As more Americans switch from gasoline vehicles to electric vehicles (EVs), they need a convenient, reliable way to charge their cars at home. To meet that demand, more and more residential properties are installing EV charging stations. These will keep condominium properties relevant and marketable, and typically provide a positive impact to property values.

While adding EV charging stations to the community may seem to make sense, the process is complex. Associations must take a broader look at the implications of EV stations to ensure they fit the needs of the community as a whole. 

In a gated community with single-family homes, a resident who purchases a EV can have a charging station installed on their property, tying it into the home’s electricity. It’s a simple solution with few headaches for the association.

But in a condominium development, the solutions aren’t so simple. 

Decisions need to be made:

  • Does the community dedicate a few spots to allow for charging or multiple locations throughout the community? And would there ever be an option to allow for residents to purchase or lease a spot full-time? 
  • If you decide on resident-dedicated spots, how do you install them? Who pays for them? How much electricity is available for each?
  • ​If you decide on communal spots, what rules would need to be put in place to make the process seamless? Do you establish a plug-in time limit? Who moves the cars? 
  • ​What are the implications from an insurance perspective? 

These are just a few of the issues that must be addressed. But before even getting to that point, the question becomes: Do EV charging stations even make sense for the community?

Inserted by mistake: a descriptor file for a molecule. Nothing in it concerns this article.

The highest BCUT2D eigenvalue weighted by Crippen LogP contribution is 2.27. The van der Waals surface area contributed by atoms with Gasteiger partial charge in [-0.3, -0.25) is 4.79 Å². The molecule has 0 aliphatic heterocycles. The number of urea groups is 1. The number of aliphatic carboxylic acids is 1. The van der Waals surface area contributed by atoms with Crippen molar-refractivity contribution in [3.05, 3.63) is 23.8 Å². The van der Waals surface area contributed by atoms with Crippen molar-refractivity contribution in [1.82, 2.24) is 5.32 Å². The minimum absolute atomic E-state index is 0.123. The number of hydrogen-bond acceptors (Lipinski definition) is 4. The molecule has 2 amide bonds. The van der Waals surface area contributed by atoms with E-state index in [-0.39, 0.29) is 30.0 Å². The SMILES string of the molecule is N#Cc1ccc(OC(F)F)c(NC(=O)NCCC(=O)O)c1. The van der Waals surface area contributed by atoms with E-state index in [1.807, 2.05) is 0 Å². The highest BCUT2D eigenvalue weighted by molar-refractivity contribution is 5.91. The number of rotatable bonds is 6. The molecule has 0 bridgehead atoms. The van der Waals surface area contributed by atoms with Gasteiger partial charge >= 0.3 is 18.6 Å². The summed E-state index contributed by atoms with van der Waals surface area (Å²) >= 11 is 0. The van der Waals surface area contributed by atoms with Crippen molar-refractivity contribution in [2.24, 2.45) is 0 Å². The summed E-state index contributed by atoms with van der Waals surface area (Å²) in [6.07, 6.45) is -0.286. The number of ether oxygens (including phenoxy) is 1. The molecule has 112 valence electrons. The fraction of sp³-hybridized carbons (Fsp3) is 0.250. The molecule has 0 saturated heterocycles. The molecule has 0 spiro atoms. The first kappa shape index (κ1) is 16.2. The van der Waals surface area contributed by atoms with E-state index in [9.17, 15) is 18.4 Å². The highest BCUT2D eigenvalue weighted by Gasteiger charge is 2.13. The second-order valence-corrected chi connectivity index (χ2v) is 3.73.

“Reacting to one person who wants a charger is a good way to fail in the long run,” said Chris Normandeau, director of FS Energy, the energy management arm of FirstService Residential. “Figuring out what they want to do, taking a step back, setting up a policy, setting up an infrastructure, best practices and methods with a larger, bigger picture solution might be a bigger hurdle in the short run, but will make it much easier in the long run.” 

Once a community decides to move forward with EV charging stations, it is imperative to research the different charging options. 

At a glance, it would seem that getting the EV charging stations installed and running would be the biggest challenge associated with the upgrade – working with electricians, engineers and the local utility company. But the policies governing the use of the equipment are as important as the stations themselves.

Managed improperly, these charging stations can create an unnecessary headache for the residents and association board, which is why it is imperative to spend as much time on the management plan as the installation plan.

“Ensuring that electricity is paid for by the people who are using it is something that shouldn’t be neglected,” Normandeau said. “That’s a big piece of the puzzle – there’s meter reading, invoicing, following up with residents, collections, and more.” 

But there is good news for communities looking to invest in the renewable infrastructure. FirstService Residential has the knowledge to manage this kind of capital improvement from start to finish. FS Energy focuses on creative, flexible solutions that cut energy costs and carbon footprint while maintaining or improving both property values and resident lifestyles. 

So, when looking to navigate the process toward adding EV stations, FirstService Residential will be with you every step of the way. “Working with the residents and with the ownership within the building to give them what they want, at the end of the day, is a decision a board has to make and, as the property management company, we will help make it happen,” Normandeau said. “In this case, that might be EV charging stations – making sure it’s done in a way that isn’t short-sighted, but takes more of a high-level overview and makes sure it’s done right the first time.” 

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Tuesday January 16, 2018